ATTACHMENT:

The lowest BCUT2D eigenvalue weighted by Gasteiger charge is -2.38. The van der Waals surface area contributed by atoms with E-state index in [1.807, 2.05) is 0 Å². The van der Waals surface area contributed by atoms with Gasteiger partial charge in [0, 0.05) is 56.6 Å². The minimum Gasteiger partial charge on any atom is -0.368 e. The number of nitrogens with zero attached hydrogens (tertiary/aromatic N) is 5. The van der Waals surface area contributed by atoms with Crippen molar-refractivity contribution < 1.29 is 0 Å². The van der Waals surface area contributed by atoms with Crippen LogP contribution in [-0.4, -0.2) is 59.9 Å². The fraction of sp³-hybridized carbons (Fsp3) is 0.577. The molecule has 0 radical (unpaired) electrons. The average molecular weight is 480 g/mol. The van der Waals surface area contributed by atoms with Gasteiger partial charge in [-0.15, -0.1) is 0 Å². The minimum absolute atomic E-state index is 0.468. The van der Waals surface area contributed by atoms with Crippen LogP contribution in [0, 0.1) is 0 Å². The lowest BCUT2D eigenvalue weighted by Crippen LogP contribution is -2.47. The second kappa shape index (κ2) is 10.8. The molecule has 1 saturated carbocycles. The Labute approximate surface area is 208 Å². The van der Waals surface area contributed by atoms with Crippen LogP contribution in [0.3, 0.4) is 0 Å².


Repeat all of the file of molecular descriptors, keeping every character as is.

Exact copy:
The lowest BCUT2D eigenvalue weighted by Gasteiger charge is -2.38. The van der Waals surface area contributed by atoms with E-state index in [1.807, 2.05) is 0 Å². The van der Waals surface area contributed by atoms with Gasteiger partial charge in [0, 0.05) is 56.6 Å². The minimum Gasteiger partial charge on any atom is -0.368 e. The number of nitrogens with zero attached hydrogens (tertiary/aromatic N) is 5. The van der Waals surface area contributed by atoms with Crippen molar-refractivity contribution < 1.29 is 0 Å². The van der Waals surface area contributed by atoms with Crippen LogP contribution in [-0.4, -0.2) is 59.9 Å². The fraction of sp³-hybridized carbons (Fsp3) is 0.577. The molecule has 0 radical (unpaired) electrons. The average molecular weight is 480 g/mol. The van der Waals surface area contributed by atoms with Gasteiger partial charge in [-0.15, -0.1) is 0 Å². The minimum absolute atomic E-state index is 0.468. The van der Waals surface area contributed by atoms with Crippen LogP contribution in [0, 0.1) is 0 Å². The lowest BCUT2D eigenvalue weighted by Crippen LogP contribution is -2.47. The second kappa shape index (κ2) is 10.8. The molecule has 1 saturated carbocycles. The Labute approximate surface area is 208 Å². The van der Waals surface area contributed by atoms with Crippen LogP contribution in [0.3, 0.4) is 0 Å².